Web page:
Document Type

Article

Publication Date

11-2003

Abstract

Non-anxious college students first performed a semantic-judgement task that was designed to train either threat-related or threat-unrelated interpretations of threat-ambiguous homographs (e.g. mug). Next they performed an ostensibly separate transfer task of constructing personal mental images for single words, in a series that included new, threat-ambiguous homographs. In two experiments, the number of threat-related interpretations in the transfer task significantly increased following threat-related experience during the training phase, compared to other training conditions. We conclude that interpretive biases typically shown by anxious people can be established in non-anxious students in ways that generalize to novel tasks and materials.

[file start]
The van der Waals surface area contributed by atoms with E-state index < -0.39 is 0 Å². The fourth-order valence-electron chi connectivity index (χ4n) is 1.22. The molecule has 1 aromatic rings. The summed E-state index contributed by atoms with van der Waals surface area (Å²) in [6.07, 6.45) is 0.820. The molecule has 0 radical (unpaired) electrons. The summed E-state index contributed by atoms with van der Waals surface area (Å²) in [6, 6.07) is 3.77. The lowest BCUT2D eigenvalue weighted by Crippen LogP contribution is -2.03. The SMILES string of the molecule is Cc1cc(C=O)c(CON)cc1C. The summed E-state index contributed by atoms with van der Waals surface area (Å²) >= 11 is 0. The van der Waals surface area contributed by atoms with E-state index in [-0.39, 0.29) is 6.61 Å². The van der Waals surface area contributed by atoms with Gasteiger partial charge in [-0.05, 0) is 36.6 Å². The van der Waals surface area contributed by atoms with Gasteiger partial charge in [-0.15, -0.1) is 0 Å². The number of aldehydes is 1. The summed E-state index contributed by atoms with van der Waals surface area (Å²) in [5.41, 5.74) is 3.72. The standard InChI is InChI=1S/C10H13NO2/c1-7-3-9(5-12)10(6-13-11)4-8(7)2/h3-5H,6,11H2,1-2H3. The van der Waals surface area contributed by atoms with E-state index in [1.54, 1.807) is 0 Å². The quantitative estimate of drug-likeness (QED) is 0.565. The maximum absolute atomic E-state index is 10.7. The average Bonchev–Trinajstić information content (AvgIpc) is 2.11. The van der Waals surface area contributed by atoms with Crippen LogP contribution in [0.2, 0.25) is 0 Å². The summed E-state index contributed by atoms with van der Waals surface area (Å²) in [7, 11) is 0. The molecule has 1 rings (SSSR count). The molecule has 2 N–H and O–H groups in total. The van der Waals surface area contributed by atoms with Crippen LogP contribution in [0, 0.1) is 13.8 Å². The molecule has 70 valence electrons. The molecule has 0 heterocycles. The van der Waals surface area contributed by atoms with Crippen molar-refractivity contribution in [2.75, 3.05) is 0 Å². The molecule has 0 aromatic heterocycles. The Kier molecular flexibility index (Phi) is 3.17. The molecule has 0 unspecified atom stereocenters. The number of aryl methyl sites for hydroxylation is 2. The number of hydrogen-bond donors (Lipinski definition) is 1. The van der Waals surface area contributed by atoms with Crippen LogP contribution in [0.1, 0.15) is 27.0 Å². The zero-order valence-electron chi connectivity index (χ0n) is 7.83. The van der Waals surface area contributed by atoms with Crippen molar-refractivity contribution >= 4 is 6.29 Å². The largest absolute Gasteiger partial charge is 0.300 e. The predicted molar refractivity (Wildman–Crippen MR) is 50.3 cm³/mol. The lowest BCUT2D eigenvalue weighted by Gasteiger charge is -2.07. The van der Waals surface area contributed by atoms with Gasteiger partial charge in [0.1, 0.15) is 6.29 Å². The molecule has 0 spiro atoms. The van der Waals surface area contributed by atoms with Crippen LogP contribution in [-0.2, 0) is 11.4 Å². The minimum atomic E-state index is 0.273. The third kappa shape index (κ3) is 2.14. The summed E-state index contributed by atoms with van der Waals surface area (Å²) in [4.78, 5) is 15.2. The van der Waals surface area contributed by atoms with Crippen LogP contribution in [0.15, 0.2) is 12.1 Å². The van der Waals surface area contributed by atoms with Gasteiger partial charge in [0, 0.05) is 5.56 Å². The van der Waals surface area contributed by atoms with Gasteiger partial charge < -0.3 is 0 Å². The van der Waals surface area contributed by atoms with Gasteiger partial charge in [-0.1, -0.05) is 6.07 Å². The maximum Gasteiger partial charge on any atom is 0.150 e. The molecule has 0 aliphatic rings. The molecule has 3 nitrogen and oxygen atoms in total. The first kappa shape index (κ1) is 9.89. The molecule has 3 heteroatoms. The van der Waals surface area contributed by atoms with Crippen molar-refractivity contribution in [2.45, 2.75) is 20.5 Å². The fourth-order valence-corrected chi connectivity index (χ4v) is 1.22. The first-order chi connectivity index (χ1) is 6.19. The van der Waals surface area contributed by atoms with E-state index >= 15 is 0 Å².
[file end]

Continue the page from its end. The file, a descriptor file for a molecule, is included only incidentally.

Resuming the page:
Document Object Identifier (DOI)

10.1002/acp.905

Publication Information

Applied Cognitive Psychology

Included in

Psychology Commons

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